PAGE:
Using Promises in Lightning

Salesforce introduced Lightning platform a couple of years back and it’s been evolving and getting better with every release so far. Developers who used to work with Visualforce pages have started moving to the new Lightning component framework because it’s more flexible.

Lightning is a JS-first platform based out of aura, and uses JS Controllers and Helpers to display and retrieve data from Salesforce. Because Lightning components can interact with server side Apex controllers using asynchronous calls, they generally need a callback function to handle the response.

For example, say we have an apex controller “LightningCtrl” with a method getCurrentUser that queries the current logged in user’s detail and returns it.

To call the same thing from an sLightning component, you need have a lightning controller which looks something like this:

So the JS controller calls the Apex controller methods to get the data back and then sets the data in a variable. So far, pretty simple.

But what happens if we had another call along with it?

As we add more dependent calls the nesting increases and makes the code very hard to read. With a lot of calls, it can get pretty ugly and unmanageable.

So what’s the solution ?  Promises !


Promises provides a simpler alternative for executing, composing, and managing asynchronous operations when compared to traditional callback-based approaches. It also allows you to handle asynchronous errors using an approach similar to synchronous try/catch. It makes the code much cleaner and easier to read and manage.

So now, let’s reimagine the above controller code in Promises. First some housekeeping and restructuring to make sure we are reusing the code.

And now we can rewrite the controller using the above refactored helper

Pretty organised isn’t it ?

What did we do here ?

We essentially moved our code that calls the controller into a new function, to avoid repetitive code.

Now let’s take a deep dive into the new “call” method.

The call method uses Promises instead of the callbacks. A promise can be either rejected or fulfilled / resolved. So whenever we make a call to a server or the apex controller, it can be successful in which case it will be resolved, else it fails and will be rejected, with the reason why it failed.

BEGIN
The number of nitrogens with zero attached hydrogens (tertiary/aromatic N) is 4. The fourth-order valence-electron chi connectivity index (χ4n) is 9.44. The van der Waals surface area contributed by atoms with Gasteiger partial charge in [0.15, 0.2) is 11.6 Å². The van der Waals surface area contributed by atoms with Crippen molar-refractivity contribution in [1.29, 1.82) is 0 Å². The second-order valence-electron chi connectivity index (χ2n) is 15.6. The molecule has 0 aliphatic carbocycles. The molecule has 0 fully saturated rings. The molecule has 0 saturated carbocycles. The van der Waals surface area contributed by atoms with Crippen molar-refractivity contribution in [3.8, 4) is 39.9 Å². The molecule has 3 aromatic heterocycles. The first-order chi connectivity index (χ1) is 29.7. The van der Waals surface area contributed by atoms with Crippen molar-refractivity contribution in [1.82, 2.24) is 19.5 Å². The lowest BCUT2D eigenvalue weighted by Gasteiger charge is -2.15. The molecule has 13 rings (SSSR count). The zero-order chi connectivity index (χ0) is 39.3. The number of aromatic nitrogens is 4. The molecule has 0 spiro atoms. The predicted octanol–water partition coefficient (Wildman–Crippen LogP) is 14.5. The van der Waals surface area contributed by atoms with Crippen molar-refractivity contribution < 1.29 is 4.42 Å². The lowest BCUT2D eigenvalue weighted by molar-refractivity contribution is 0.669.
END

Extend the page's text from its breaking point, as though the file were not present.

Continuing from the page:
So the “call” method takes in the action to be called and the optional params if any are accepted by the controller method. If the status is success it calls resolve. Otherwise it calls reject.

To summarize, the call method should invoke (something that usually takes time) and then call resolve or reject to change the state of the corresponding promise object.

Calling the promises

The primary API for a promise is its “then” method, which registers callbacks to receive either the eventual value or the reason why the promise cannot be fulfilled. In the above code snippets we have a handler to handle the different state. For successes we are setting the user variable and for errors we are displaying an error message.

Handling Errors

What if an error occurs while performing an asynchronous operation? We can handle it by using the error handler of the “then”, or we can use catch which is very similar to try / catch.
Let’s rewrite the code using catch:

Pretty straightforward isn’t it? We add a catch handler which handles / catches the error.

So now the fun part, how do we handle nested calls ?

In promises we don’t need nested callback. Instead we use “then” to chain different promises, like so:

To sum up, Promises makes async code much more organized and easier to read. It also offers an easier way to handle errors and exceptions, without deep nested code. This should help you write more readable code.

Happy Coding !

SFDX Debug

Stream logs to CLI with apex:log:tail

Line Item Content

CPQ Custom Quote Lines

View File Document

Modify CPQ PDF Header and Footer

Leave a Reply

This site uses Akismet to reduce spam. Learn how your comment data is processed.

Think we can help you? Reach out